2020 Nissan Almera Turbo vs Honda City 1.5L, Proton X50 – we compare maintenance costs up to 100k km

In Malaysia, there are currently three models that are likely to be on the watchlist of most car buyers looking for a B-segment car. These include the Proton X50 and Honda City, which were launched back in October, and joined by the Nissan Almera Turbo that went on sale earlier this month.

While the City and Almera are direct competitors, the X50 caters towards those who favour SUVs instead of sedans. Nonetheless, these are the “hot” cars in the current climate, with prices that somewhat overlap one another: Almera (RM79,906-RM91,310); X50 (RM79,200-RM103,300); City (RM74,191-RM86,561).

Deciding between the three is largely dependant on what you prefer and your budget, but that’s not the focus of this post. Instead, we’re comparing the servicing costs of the models mentioned here, so you are well informed before putting your money down on any one of them.

Before we begin, some disclaimers. Firstly, we’ve already made a comparison involving the City and X50 before, so the only thing new here is the addition of the Almera to the picture. Secondly, the Almera’s service interval is shorter at 7,000 km/six months, compared to the other two that have an interval of 10,000 km/six months.

2020 Nissan Almera Turbo vs Honda City 1.5L, Proton X50 – we compare maintenance costs up to 100k km

Given that we typically compare service costs up to 100,000 km or five years, the Almera over 98,000 km (the closest to 100,000 km) runs up to seven years, two more than the City and X50. We’ll also mention service items that are required beyond that point, or are recommended by the carmaker.

Referring to the total maintenance cost over five years alone, the Almera is significantly cheaper than both the City and X50. The reason for this huge discrepancy is because the Almera comes with five times free service that covers parts and labour, applicable to the 7,000-, 21,000-, 35,000-, 49,000- and 63,000-km mileages.

This isn’t offered with the other two, although they do come with five times free labour service – only applicable to the first 30,000 customers for the X50. This omits the labour cost for major services, which helps the keep ownerships cost down, as the Almera’s free service only covers engine oil changes, windscreen washer refills and cabin filter replacements.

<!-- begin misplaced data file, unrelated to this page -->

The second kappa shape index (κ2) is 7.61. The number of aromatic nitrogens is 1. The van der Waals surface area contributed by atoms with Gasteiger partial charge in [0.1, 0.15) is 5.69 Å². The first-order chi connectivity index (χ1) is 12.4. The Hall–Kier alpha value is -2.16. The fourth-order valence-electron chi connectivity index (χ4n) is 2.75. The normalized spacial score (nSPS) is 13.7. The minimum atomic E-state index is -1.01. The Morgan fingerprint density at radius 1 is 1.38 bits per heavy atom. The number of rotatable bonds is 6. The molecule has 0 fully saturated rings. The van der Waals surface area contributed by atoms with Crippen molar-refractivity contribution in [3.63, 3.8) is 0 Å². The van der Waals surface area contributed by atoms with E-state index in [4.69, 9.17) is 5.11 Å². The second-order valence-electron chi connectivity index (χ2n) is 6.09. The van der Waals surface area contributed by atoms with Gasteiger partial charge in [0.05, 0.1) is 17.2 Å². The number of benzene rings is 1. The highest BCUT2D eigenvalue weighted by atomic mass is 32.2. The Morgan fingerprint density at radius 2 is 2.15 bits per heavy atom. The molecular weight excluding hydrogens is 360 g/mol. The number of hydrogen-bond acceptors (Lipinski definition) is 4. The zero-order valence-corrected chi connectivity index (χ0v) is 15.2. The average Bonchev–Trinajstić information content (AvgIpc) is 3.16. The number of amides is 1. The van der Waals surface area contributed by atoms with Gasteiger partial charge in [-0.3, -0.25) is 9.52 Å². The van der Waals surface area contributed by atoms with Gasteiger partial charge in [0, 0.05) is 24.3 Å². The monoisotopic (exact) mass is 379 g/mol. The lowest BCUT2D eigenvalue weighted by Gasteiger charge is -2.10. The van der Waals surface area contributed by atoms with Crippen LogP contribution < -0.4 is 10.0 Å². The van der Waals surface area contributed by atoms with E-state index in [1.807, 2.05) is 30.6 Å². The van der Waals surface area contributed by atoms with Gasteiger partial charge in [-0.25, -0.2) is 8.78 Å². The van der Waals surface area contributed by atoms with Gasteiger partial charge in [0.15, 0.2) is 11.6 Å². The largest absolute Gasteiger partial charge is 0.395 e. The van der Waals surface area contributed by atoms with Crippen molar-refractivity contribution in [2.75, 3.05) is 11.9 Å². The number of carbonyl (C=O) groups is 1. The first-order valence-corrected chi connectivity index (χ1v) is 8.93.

So, over five years, the Almera is certainly cheaper to own, but if we compare costs over mileage, things are a little different. Up to 98,000 km, the Almera is costlier to maintain compared to the City, but is still cheaper than the X50.

2020 Nissan Almera Turbo vs Honda City 1.5L, Proton X50 – we compare maintenance costs up to 100k km

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Both the Almera and X50 use fully-synthetic engine oil, while the City gets semi-synthetic lubricant as standard. However, Honda customers can request for fully-synthetic oil for their City, which brings up the price to RM130.80 (including drain plug gasket), to a grand total over 100,000 km/five years to RM3,830.81. Even with that, the City is still the cheapest of the lot to maintain, although by a smaller margin.

Looking at the individual tables, the City requires fewer engine oil filter changes compared to the Almera and X50, which require a replacement at every service interval. The X50 sees its engine air filter changed the most at five times, but it’s only three times for the Almera and City, with the Nissan sedan having the lowest part price.

Similarly, over 100,000 km, the Proton SUV requires the cabin filter to be swapped out five times, compared to four times for the Almera, and three times for the City – although the overall difference in cost is just a few ringgits.